The National Energy Board decision this week to reject a $176-million pipeline discount for Irving Oil is being applauded in Nova Scotia as a win for the province's beleaguered natural gas consumers.
"We're happy with the outcome today," Nova Scotia Energy Minister Geoff MacLellan said. "When you look at what customers pay for natural gas, which is among the highest in the country, this was a good decision and it was a fair one."
Maritimes and Northeast Pipeline applied to the regulator to slash the tolls it charges Irving to deliver natural gas to Saint John.
The 13-year "load retention rate" was an inducement to keep Irving from jumping to a rival pipeline in New Brunswick owned by the Halifax-based energy conglomerate Emera.
Maritimes and Northeast Pipeline argued its system is better off with Irving than without.
Nova Scotia rates would rise
But others — including Emera subsidiary Nova Scotia Power — objected, saying customers in Nova Scotia would be forced to pay much higher tolls to make up for the revenue lost because of the Irving discount.
Nova Scotia Power warned the National Energy Board tolls it pays could rise by 30 per cent, costing the company an additional $6 million a year, enough to consider abandoning natural gas as a fuel source to generate electricity.
"We're pleased that the National Energy Board recognized the broader customer and industry impacts of M&NP's proposal, as it would have resulted in higher natural gas costs for Nova Scotia Power and its customers," spokesperson Tiffany Chase said in an emailed response to CBC News.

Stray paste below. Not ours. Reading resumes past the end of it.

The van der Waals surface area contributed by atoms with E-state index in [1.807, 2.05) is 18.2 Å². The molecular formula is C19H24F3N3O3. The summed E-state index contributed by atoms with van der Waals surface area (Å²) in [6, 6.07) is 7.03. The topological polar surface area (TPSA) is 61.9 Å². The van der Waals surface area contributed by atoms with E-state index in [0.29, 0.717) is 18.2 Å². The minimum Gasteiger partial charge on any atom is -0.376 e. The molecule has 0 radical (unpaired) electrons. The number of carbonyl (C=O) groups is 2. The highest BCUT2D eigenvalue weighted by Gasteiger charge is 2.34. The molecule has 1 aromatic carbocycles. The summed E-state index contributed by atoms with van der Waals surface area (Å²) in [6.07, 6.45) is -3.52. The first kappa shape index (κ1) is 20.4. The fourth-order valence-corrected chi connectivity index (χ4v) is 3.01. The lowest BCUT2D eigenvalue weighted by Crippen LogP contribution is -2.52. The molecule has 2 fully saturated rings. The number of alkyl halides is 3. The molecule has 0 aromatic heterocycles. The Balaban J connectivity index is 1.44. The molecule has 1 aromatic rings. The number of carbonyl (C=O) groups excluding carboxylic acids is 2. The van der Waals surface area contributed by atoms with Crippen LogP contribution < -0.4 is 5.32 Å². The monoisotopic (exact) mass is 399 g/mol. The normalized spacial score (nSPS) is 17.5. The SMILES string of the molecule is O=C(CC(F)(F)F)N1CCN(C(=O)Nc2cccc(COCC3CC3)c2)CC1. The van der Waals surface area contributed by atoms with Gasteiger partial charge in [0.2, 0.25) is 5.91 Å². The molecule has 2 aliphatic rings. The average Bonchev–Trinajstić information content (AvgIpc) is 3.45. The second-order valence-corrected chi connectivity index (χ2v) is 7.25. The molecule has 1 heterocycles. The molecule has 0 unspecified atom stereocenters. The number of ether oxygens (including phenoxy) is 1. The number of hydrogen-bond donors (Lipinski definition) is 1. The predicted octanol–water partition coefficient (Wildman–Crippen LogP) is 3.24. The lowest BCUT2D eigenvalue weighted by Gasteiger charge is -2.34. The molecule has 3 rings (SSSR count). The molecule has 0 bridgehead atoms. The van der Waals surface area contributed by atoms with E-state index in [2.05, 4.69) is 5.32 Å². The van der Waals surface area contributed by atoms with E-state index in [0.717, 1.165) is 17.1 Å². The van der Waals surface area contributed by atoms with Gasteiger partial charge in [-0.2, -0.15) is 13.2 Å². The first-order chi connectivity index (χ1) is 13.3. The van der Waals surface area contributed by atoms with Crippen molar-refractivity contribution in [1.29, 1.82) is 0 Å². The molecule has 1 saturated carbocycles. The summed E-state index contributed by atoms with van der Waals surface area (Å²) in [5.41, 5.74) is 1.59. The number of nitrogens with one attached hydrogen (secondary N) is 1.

The Nova Scotia government also filed objections with the National Energy Board.
"Having these tolls reduced would mean other customers would pay higher prices," MacLellan said.
The decision issued late Monday by the National Energy Board said it denied Maritimes and Northeast Pipeline its load retention rate because it was "a premature response that gives rise to significant concerns among affected parties."
But it made no finding on whether the proposed rate was "just and reasonable."
The ruling contradicted Maritimes and Northeast Pipeline's assertion that its rival, the Emera Brunswick Pipeline, would receive fast-tracked regulatory approval to reverse and repurpose its pipeline to accommodate Irving's daily demand for approximately 65,000 million British thermal units.
Emera will have to file its own National Energy Board application if it wants to supply Irving, the board said.
Uncertainty after 2019 rates and demand
The decision does not end uncertainty over the future supply of gas in the Maritime market, given the rapid winding down of the two offshore projects that anchored the Maritimes and Northeast Pipeline.
The pipeline was built in the late 1990s to deliver natural gas from the ExxonMobil Sable project and then later Encana's Deep Panuke field. Both projects will be decommissioned over the next two or three years.
The board decision refers repeatedly to the uncertainty in the region's market.
"M&NP stated that it does not know with any certainty what post-2019 tolls will look like for any of its customers," the National Energy Board noted. "M&NP submitted that post-2019 there are too many unknown variables to accurately forecast demand."
Heritage Gas gets a win
Heritage Gas holds the monopoly franchise to distribute natural gas in Nova Scotia.
It, too, objected strenuously to the Irving discount due to "the very real potential of increasing rates to our customers significantly," said Heritage Gas president John Hawkins.
"We're pleased with the decision because the board in stating its reasons for the ultimate decision seems to recognize and share those concerns. With this ruling there is greater certainty over our toll pricing in the future."